Making Insurance Exchanges Successful: The Role of Community Health Workers

By Guest Blogger

This blog post was originally published on The Century Foundation’s Blog of the Century on June 27, 2013. It was written by Alejandro Perez at The Century Foundation.

Many states are looking toward October 1—their deadline for opening insurance exchanges—with growing anxiety. As described in the Affordable Care Act (ACA), insurance exchanges are to serve as marketplaces where people shopping for health insurance can compare different plans. States had the option of creating their own exchanges, having a state-federal partnership or defaulting to an entirely federally run exchange. Seventeen states and the District of Columbia have chosen to make their own exchanges, seven have decided to form state-federal partnerships, and the rest will give the responsibility to the federal government.

Regardless of the type of exchange a state sets up, one key element for their success will be the assistance provided to the newly eligible Medicaid or uninsured individuals that must now obtain insurance. For all exchanges, there are requirements in place that address this issue of outreach. In addition to having hotlines and websites, exchanges are required to have “navigator programs” to provide in-person assistance for those individuals who may have questions regarding plans, exchanges, and eligibility.

While state-based and state-federal partnership exchanges have received a lot of the federal funding available to create navigator programs, some of the states that defaulted to federally based exchanges have not received as much. For example, Vermont, a state-based exchange, received over $170 million in grants, while Maine, a federally based exchange, only received about $40 million. This large discrepancy in funding forces states to think more creatively about how they will reach underserved neighborhoods.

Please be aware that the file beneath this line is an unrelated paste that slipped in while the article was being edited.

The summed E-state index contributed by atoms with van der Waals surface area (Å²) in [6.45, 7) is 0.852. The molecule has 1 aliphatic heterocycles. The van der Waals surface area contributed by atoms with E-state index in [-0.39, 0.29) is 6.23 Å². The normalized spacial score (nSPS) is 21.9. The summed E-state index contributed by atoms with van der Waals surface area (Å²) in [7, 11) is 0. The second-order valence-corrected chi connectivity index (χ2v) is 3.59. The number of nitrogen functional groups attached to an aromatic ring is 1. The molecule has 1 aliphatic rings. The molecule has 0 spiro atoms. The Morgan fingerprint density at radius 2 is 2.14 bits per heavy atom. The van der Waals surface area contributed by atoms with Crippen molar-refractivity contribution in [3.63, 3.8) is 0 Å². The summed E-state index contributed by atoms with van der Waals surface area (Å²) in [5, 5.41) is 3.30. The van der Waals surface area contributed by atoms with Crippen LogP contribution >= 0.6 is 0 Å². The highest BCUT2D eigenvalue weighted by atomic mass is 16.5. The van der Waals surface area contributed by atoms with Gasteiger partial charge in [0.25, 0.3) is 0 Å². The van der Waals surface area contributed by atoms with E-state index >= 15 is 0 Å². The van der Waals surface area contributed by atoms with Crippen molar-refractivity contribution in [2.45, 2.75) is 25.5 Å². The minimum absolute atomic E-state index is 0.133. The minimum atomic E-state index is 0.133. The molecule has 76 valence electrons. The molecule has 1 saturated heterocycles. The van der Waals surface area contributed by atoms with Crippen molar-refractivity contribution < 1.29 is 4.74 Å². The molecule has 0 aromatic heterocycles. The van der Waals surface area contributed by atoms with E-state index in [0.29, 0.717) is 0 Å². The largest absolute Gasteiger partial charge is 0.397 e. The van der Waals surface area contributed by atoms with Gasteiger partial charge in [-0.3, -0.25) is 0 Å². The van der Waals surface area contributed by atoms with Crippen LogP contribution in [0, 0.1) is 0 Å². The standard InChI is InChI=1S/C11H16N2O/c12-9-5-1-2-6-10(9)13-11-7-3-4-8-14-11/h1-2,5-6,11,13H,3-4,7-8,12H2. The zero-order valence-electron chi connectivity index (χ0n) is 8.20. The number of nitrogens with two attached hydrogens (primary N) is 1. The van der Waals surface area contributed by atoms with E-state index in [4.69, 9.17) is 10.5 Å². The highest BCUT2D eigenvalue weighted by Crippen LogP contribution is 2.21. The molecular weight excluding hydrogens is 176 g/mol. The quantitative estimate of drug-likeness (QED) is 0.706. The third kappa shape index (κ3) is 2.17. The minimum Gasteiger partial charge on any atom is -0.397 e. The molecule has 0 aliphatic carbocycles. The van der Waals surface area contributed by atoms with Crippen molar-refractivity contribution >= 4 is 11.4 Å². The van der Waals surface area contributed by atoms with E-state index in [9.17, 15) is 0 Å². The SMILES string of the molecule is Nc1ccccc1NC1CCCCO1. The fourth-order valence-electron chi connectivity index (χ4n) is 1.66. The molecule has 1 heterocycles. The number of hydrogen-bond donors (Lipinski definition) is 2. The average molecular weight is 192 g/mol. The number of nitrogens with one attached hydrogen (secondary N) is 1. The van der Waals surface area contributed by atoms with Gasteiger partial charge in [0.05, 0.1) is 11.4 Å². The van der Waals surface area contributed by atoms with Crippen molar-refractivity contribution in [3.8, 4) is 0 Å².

Luckily, there are other options to complement the outreach work that navigator programs will be doing. One promising option that has been overlooked is for states to use their already existing network of community health workers (CHWs). CHWs, according to a draft report from the New England Comparative Effective Public Advisory Council (CEPAC), already have made strong connections with the communities they serve by helping with education and health system navigation. In addition, studies have shown CHWs to be effective at helping patient manage their chronic diseases. The only problem with using CHWs is that there doesn’t seem to be enough of them. There are only about 38,000 community health workers, a small number when compared to the 48.6 million uninsured in the United States.

In May, the Department of Health and Human Services announced that health centers across the United States would receive $150 million for enrollment assistance. This funding represents an opportunity for them to hire more CHWs to enroll people this coming fall when the exchanges open. By expanding the ranks of community workers now, health center can be better prepared for the chaotic first months after the exchanges open.

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